World news – Rapid Decay of IgA and IgM After COVID-19 Infection – Infectious Disease Advisor


A decline in immunoglobulin (Ig) A and IgM after Coronavirus Disease 2019 (COVID-19) has been observed among healthcare workers in Spain, according to a cross-sectional study published in the Journal of Infectious Diseases.

Healthcare workers (N = 566) from the Clínic de Barcelona Hospital, Barcelona, ​​Spain were randomly selected for the study. Participants received a nasopharyngeal swab and provided a blood sample at baseline, 1 month, and 3 months. The swabs were examined for severe acute respiratory syndrome coronavirus 2 (SARS-CoV-2) by real-time polymerase chain reaction (RT-PCR) and the blood samples were examined for antibodies.

At the start of the study, 11.5% (65/566 ) of the participants evidence of a previous SARS-CoV-2 infection. Among workers who had no signs of infection, 71.7% were women, 53.5% had a mean age of 42 years, 11% reported previous COVID-19 symptoms, 21.2% had comorbidities, and 76.4 % worked directly with patients with COVID-19.

After 1 month, 14.9% of the participants had evidence of a previous SARS-CoV-2 infection. Overall, 10.1% of the samples were positive for IgM, 11.3% positive for IgG and 11.5% positive for IgA. Among previously uninfected participants, 5% were newly infected.

The likelihood of getting a positive COVID-19 test was related to the participant’s position in the hospital. Laboratory and other technicians had an increased risk of infection (odds ratio [OR], 13.3; 95% CI, 1.47–115.76; P = 0.048).

Among the samples that were COVID-19 positive in the first month, 77.55% were seroreverted for IgM, 3.70% for IgG and 24.53% for IgA by month 3. These rates corresponded to the reversal of at least 1 antibody in 6.1% of the individuals. IgG levels increased in 28 people between the start of the study and 1 month and in 6 people between month 1 and 3.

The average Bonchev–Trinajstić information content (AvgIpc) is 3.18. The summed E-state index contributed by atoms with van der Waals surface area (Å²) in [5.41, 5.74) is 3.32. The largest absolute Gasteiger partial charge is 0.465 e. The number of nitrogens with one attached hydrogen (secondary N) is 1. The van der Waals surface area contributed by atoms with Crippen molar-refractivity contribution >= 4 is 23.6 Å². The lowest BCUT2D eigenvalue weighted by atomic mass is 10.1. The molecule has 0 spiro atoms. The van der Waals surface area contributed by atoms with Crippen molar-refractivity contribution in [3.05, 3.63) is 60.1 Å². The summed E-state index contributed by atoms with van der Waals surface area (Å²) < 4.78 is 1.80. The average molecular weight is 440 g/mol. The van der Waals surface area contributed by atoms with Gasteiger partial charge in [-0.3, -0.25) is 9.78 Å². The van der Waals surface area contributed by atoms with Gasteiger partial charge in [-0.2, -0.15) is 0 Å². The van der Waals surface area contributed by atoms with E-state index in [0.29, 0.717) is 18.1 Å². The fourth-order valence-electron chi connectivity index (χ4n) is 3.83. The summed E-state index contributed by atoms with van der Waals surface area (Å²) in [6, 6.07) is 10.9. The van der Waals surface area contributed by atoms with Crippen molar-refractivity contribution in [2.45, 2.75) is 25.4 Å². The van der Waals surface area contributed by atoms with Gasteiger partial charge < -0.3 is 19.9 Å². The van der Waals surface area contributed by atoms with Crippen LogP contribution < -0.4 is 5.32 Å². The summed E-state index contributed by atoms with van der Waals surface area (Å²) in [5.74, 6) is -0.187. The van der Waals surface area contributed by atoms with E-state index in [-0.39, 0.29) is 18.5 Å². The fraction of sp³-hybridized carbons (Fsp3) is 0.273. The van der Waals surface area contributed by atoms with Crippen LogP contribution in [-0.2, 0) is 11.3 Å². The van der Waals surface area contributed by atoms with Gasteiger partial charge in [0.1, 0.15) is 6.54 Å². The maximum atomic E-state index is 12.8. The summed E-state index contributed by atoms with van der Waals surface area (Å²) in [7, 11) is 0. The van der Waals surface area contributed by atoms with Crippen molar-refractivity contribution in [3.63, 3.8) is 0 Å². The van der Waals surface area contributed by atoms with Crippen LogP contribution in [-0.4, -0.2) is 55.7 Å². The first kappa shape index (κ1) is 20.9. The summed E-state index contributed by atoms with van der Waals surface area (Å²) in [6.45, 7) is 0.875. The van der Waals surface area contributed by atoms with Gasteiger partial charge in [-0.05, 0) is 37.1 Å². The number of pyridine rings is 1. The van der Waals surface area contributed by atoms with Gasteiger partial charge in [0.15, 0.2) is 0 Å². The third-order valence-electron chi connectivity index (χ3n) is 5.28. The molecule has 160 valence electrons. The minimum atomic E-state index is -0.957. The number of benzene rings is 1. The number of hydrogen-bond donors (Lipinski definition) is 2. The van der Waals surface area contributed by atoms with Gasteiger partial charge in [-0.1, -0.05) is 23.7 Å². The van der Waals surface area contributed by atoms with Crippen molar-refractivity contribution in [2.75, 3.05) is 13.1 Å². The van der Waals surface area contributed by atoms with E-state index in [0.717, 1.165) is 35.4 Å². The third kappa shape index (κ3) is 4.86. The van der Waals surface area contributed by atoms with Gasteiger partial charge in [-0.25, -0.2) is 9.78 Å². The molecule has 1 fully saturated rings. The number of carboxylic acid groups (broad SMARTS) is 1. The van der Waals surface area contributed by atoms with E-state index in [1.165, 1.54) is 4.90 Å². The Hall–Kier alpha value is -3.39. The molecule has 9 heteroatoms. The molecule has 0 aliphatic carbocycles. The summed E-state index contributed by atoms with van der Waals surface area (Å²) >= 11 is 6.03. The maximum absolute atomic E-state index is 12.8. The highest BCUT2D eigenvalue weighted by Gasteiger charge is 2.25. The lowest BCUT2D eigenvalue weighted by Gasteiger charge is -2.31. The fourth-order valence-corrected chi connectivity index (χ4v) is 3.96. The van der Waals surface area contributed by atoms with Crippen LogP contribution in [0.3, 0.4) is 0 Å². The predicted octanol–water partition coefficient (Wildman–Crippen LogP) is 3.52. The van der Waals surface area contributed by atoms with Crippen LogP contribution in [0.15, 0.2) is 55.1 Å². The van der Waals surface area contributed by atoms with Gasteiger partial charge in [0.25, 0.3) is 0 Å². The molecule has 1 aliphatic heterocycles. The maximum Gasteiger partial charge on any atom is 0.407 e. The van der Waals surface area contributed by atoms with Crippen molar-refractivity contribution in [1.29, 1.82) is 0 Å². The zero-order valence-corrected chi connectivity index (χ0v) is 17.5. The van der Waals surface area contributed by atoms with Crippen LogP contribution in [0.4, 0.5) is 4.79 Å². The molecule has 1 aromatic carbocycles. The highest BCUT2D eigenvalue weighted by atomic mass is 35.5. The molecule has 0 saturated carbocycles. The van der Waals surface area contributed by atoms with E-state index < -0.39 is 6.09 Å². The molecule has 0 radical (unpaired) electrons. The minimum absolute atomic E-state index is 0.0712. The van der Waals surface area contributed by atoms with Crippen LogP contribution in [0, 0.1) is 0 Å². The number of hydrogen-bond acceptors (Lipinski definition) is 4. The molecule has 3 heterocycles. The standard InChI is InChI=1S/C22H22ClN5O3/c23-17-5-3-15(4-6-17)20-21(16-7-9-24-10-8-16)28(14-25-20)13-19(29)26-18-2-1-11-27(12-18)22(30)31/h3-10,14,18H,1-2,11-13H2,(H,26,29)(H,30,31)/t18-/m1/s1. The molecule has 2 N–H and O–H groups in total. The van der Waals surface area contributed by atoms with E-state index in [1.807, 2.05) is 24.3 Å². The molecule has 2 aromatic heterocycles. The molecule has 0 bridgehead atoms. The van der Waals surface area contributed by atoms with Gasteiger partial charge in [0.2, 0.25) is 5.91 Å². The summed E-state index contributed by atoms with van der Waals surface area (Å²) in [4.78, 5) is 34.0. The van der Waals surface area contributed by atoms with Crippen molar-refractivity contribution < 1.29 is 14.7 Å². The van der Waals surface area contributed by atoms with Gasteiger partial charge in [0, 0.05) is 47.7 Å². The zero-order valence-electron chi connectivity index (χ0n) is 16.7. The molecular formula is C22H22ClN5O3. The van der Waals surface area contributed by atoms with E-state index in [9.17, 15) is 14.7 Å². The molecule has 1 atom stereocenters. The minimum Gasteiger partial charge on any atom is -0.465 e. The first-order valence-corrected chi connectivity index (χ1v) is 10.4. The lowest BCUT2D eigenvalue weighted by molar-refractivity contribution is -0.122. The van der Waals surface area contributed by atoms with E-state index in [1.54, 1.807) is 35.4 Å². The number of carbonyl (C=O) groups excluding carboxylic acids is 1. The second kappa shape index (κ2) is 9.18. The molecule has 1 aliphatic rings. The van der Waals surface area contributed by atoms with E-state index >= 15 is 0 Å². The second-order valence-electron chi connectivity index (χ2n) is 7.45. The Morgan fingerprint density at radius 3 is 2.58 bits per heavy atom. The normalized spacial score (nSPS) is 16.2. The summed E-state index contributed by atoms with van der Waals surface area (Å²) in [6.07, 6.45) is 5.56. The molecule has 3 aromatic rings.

The antibody decay rates from baseline to 3rd month were 0.14 (95% CI, 0.11-0.18) for IgM, 0.66 (95% CI, 0.53-0.82) for IgG and 0.12 (95% CI, 0.09-0.16) for IgA. Seroreversion was projected to be 1.95 months (95% CI, 1.74-2.22; P <0.0001) for IgM, 19.41 months (95% CI, 12.84-39.75 ; P <0.0001) for IgG and 1.95 months (95%) occurs CI, 1.71-2.25; P <0.0001) for IgA.

Stratified by symptoms, IgA levels were higher in healthcare workers with COVID-19 compatible symptoms (P = 0.0008) and IgM levels were higher in patients with symptoms that persisted for more than 10 days (P = 0.0019). A COVID-19 compatible symptom during the follow-up month was associated with SARS-CoV-2 infection between months 0 and 1 (OR 6.55; 95% CI 2.77-14.44; P <0 , 0001).

These results may have been limited by the choice to use only 1 antigen for antibody testing.

« IgA levels are higher in symptomatic people than in asymptomatic [people], and IgM levels are positively correlated with the duration of symptoms. » Investigators came to the conclusion. IgA and IgM antibodies disintegrated quickly after a COVID-19 infection, especially in asymptomatic people or people with mild symptoms.

Moncunill G, Mayor A, Santano R, et al. SARS-CoV-2 seroprevalence and antibody kinetics among health care workers in a Spanish hospital after three months of follow-up. J Infect Dis. Published online November 11, 2020. doi: 10.1093 / infdis / jiaa696.

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